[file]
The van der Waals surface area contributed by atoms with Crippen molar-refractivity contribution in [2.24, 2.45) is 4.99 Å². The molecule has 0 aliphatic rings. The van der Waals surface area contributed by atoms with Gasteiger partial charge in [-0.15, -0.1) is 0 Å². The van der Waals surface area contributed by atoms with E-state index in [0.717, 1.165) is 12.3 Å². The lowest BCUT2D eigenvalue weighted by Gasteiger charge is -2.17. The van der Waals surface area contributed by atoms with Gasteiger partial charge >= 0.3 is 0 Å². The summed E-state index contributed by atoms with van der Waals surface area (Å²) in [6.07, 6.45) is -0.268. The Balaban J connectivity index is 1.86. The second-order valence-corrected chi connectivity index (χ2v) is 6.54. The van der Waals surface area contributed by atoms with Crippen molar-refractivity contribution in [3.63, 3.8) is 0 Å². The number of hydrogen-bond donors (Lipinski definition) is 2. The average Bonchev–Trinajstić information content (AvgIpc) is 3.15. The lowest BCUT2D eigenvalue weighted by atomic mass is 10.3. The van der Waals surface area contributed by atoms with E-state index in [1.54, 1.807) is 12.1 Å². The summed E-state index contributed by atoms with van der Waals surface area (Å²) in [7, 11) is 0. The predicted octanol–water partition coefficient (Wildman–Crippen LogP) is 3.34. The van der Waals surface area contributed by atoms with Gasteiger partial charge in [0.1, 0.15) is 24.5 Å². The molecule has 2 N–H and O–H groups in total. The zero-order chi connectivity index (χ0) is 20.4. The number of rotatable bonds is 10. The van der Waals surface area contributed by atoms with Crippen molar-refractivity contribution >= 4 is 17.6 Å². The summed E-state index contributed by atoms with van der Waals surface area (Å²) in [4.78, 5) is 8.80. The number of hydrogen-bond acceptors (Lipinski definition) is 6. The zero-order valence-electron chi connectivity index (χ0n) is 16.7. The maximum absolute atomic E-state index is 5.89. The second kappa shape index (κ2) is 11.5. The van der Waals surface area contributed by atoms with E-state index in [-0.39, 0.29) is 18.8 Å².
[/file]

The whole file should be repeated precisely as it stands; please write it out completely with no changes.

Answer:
The van der Waals surface area contributed by atoms with Crippen molar-refractivity contribution in [2.24, 2.45) is 4.99 Å². The molecule has 0 aliphatic rings. The van der Waals surface area contributed by atoms with Gasteiger partial charge in [-0.15, -0.1) is 0 Å². The van der Waals surface area contributed by atoms with E-state index in [0.717, 1.165) is 12.3 Å². The lowest BCUT2D eigenvalue weighted by Gasteiger charge is -2.17. The van der Waals surface area contributed by atoms with Gasteiger partial charge >= 0.3 is 0 Å². The summed E-state index contributed by atoms with van der Waals surface area (Å²) in [6.07, 6.45) is -0.268. The Balaban J connectivity index is 1.86. The second-order valence-corrected chi connectivity index (χ2v) is 6.54. The van der Waals surface area contributed by atoms with Crippen molar-refractivity contribution in [3.63, 3.8) is 0 Å². The number of hydrogen-bond donors (Lipinski definition) is 2. The average Bonchev–Trinajstić information content (AvgIpc) is 3.15. The lowest BCUT2D eigenvalue weighted by atomic mass is 10.3. The van der Waals surface area contributed by atoms with E-state index in [1.54, 1.807) is 12.1 Å². The summed E-state index contributed by atoms with van der Waals surface area (Å²) in [7, 11) is 0. The predicted octanol–water partition coefficient (Wildman–Crippen LogP) is 3.34. The van der Waals surface area contributed by atoms with Gasteiger partial charge in [0.1, 0.15) is 24.5 Å². The molecule has 2 N–H and O–H groups in total. The zero-order chi connectivity index (χ0) is 20.4. The number of rotatable bonds is 10. The van der Waals surface area contributed by atoms with Crippen molar-refractivity contribution >= 4 is 17.6 Å². The summed E-state index contributed by atoms with van der Waals surface area (Å²) in [4.78, 5) is 8.80. The number of hydrogen-bond acceptors (Lipinski definition) is 6. The zero-order valence-electron chi connectivity index (χ0n) is 16.7. The maximum absolute atomic E-state index is 5.89. The second kappa shape index (κ2) is 11.5. The van der Waals surface area contributed by atoms with E-state index in [-0.39, 0.29) is 18.8 Å².